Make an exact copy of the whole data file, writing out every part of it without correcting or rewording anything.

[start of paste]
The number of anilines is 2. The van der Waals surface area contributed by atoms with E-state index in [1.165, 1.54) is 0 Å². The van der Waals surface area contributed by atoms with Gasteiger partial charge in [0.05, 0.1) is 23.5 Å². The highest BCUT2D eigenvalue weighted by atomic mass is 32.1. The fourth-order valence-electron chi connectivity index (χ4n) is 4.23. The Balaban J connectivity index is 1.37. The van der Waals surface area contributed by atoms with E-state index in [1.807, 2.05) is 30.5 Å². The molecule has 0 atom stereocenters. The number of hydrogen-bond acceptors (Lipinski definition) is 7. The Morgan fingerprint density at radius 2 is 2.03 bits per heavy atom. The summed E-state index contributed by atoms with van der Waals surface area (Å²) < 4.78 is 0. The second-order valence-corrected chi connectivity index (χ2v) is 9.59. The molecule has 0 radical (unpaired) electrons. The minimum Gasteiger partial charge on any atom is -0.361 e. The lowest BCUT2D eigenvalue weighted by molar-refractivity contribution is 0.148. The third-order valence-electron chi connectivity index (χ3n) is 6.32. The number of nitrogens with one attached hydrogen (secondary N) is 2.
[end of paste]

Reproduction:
The number of anilines is 2. The van der Waals surface area contributed by atoms with E-state index in [1.165, 1.54) is 0 Å². The van der Waals surface area contributed by atoms with Gasteiger partial charge in [0.05, 0.1) is 23.5 Å². The highest BCUT2D eigenvalue weighted by atomic mass is 32.1. The fourth-order valence-electron chi connectivity index (χ4n) is 4.23. The Balaban J connectivity index is 1.37. The van der Waals surface area contributed by atoms with E-state index in [1.807, 2.05) is 30.5 Å². The molecule has 0 atom stereocenters. The number of hydrogen-bond acceptors (Lipinski definition) is 7. The Morgan fingerprint density at radius 2 is 2.03 bits per heavy atom. The summed E-state index contributed by atoms with van der Waals surface area (Å²) < 4.78 is 0. The second-order valence-corrected chi connectivity index (χ2v) is 9.59. The molecule has 0 radical (unpaired) electrons. The minimum Gasteiger partial charge on any atom is -0.361 e. The lowest BCUT2D eigenvalue weighted by molar-refractivity contribution is 0.148. The third-order valence-electron chi connectivity index (χ3n) is 6.32. The number of nitrogens with one attached hydrogen (secondary N) is 2.